News Articles

Brain health program aims to help police deal better with stressful situations

Tuesday, July 11, 2017

With police officers often facing extreme stress and trauma on a regular basis, the program created by the Center for BrainHealth at the University of Texas at Dallas provides weeks of cognitive training to make officers' minds sharper and more balanced.

A year after slayings, Dallas police train in ‘mindfulness’

Thursday, July 6, 2017

Center for BrainHealth partners with the Dallas Police Department to provide 500 officers with training thanks to gift from Dallas philanthropist Lyda Hill.

17 Ways to Age-Proof Your Brain

Monday, June 26, 2017

More and more research finds that a host of activities can help keep our brains young even as we advance in chronological age. Dr. Chapman provides three practical tips for enhancing your brain health as you age.

QUIZ: Do you have an internet addiction?

Thursday, June 15, 2017

Are you addicted to the internet? Dr. Jacque Gamino, a cognitive neuroscientist at the Center for BrainHealth, shared a quiz with WFAA that can measure your level of internet addiction. She says 6-8 hours a day of screen time is likely borderline addictive.

Verify: Can kids get addicted to screens?

Wednesday, June 14, 2017

Dr. Jacque Gamino sat down with David Schechter of WFAA's Verify to discuss the cognitive impacts of too much screen time for adolescents.

Study finds way to predict treatment effectiveness for adults with autism

Wednesday, June 14, 2017

Using functional magnetic resonance imaging (fMRI), researchers at the Center for BrainHealth at The University of Texas at Dallas and the George Washington University have identified certain brain regions that significantly correlate with an increase in social abilities following a virtual environment based training program. Adults on the autism spectrum who showed greater activity in the social brain network prior to the training improved more in emotion recognition than those who showed less activity.

Predicting treatment effectiveness for adults with autism

Wednesday, June 14, 2017

A collaboration between the Center for BrainHealth at The University of Texas at Dallas and the George Washington University created a protocol to predict individual treatment effectiveness for adults on the autism spectrum. Using functional magnetic resonance imaging (fMRI), the researchers identified certain brain regions that significantly correlate with an increase in social abilities following a virtual environment based training program. Adults on the autism spectrum who showed greater activity in the social brain network prior to the training improved more in emotion recognition than those who showed less activity.

7 Surprising Real-World Uses for Virtual Reality

Thursday, May 25, 2017

A 2016 study from the Center for BrainHealth at The University of Texas at Dallas found that some individuals with autism spectrum disorder were able to improve social cognition skills and even reported better real-world relationships after participating in a VR training program.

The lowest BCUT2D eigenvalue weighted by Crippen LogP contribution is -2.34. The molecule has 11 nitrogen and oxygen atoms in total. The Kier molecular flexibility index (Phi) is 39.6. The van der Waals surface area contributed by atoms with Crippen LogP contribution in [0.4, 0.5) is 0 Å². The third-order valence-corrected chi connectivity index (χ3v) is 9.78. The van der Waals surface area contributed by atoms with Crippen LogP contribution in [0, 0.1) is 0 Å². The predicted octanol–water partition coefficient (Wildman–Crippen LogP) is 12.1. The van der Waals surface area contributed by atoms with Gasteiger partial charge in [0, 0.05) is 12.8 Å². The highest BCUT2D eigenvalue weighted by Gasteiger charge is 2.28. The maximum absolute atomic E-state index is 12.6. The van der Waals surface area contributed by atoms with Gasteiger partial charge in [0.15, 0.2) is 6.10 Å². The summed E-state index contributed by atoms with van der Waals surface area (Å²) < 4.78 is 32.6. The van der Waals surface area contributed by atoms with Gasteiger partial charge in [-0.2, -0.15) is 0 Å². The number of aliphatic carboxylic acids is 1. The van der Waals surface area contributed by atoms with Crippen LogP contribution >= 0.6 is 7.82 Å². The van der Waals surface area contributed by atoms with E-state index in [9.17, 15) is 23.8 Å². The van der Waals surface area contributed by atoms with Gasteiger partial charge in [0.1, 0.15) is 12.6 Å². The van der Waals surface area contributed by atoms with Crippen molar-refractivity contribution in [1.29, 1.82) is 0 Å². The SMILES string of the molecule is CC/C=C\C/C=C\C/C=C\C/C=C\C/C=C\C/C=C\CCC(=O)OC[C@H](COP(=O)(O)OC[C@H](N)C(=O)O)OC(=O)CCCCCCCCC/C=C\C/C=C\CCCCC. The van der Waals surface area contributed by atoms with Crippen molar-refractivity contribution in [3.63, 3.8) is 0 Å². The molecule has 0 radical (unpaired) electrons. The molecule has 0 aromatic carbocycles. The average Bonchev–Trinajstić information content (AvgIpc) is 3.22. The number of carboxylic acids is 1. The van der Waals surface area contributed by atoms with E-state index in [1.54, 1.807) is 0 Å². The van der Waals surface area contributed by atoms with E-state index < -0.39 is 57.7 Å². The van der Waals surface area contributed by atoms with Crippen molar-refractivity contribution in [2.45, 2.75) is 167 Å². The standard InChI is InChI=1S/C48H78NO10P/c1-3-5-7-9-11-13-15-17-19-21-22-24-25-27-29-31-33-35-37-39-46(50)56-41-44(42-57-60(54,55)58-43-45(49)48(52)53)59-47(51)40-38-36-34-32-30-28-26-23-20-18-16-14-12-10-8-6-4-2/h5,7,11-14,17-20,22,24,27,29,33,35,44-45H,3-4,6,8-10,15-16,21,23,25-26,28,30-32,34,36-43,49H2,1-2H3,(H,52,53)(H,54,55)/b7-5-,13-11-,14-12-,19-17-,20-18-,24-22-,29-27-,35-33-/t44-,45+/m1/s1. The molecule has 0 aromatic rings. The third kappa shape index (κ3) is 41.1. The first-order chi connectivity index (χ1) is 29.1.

Strategy-based brain training changes cortical thickness, neural connectivity in adults with TBI

Tuesday, May 23, 2017

Findings from a recent study from the Center for BrainHealth, published in Brain and Behavior, further suggest that changes in cortical thickness and neural network connectivity may prove an effective way to quantitatively measure treatment efficacy, an ability that has not existed until now.

Strategic brain training positively affects neural connectivity for individuals with TBI

Tuesday, May 23, 2017

A recent study from the Center for BrainHealth at The University of Texas at Dallas shows that a certain type of instructor-led brain training protocol can stimulate structural changes in the brain and neural connections even years after a traumatic brain injury (TBI).

7 simple ways to sharpen your mind and improve your life (backed by science)

Friday, May 12, 2017

Dr. Chapman provides insight on how multitasking, information overload and constant interruptions affect our brains.

University Celebrates Benefactors, Newest Endowed Chairs at Investiture Ceremony

Thursday, May 11, 2017

Dr. Francesca Filbey, whose research at the Center for BrainHealth focuses on the causes and consequences of addiction, was one of the 13 faculty members recognized at the University's Investiture Ceremony. Dr. Filbey was named the Bert Moore Chair BrainHealth, which honors the legacy of longtime university dean who passed away in 2015.

Neuroscientists take new approach to addiction research with focus on quantifying craving

Thursday, May 4, 2017

A new article in JAMA Psychiatry details the first step in revealing how craving works in the brain. Scientists at the Center for BrainHealth at The University of Texas at Dallas are the first to propose a systematic and quantitative model for drug addiction research.

Neuroscientists seek brain basis of craving in addiction and binge eating

Wednesday, May 3, 2017

Drs. Gu and Filbey of the Center for BrainHealth are collaborating to identify – using a new computational model – the exact regions of the brain that encode craving.

Neuroscientists seek brain basis of craving in addiction and binge eating

Wednesday, May 3, 2017

A new article in JAMA Psychiatry details the first step in revealing how craving works in the brain. Scientists at the Center for BrainHealth at The University of Texas at Dallas are the first to propose a systematic and quantitative model for drug addiction research.

How Exercise Can Benefit Your Brain

Wednesday, April 26, 2017

New research finds regular workouts can improve brain function--even in those with memory loss. Dr. Dianna Jaffin, PhD, director of strategy and programs at the Brain Performance Institute comments on the findings.

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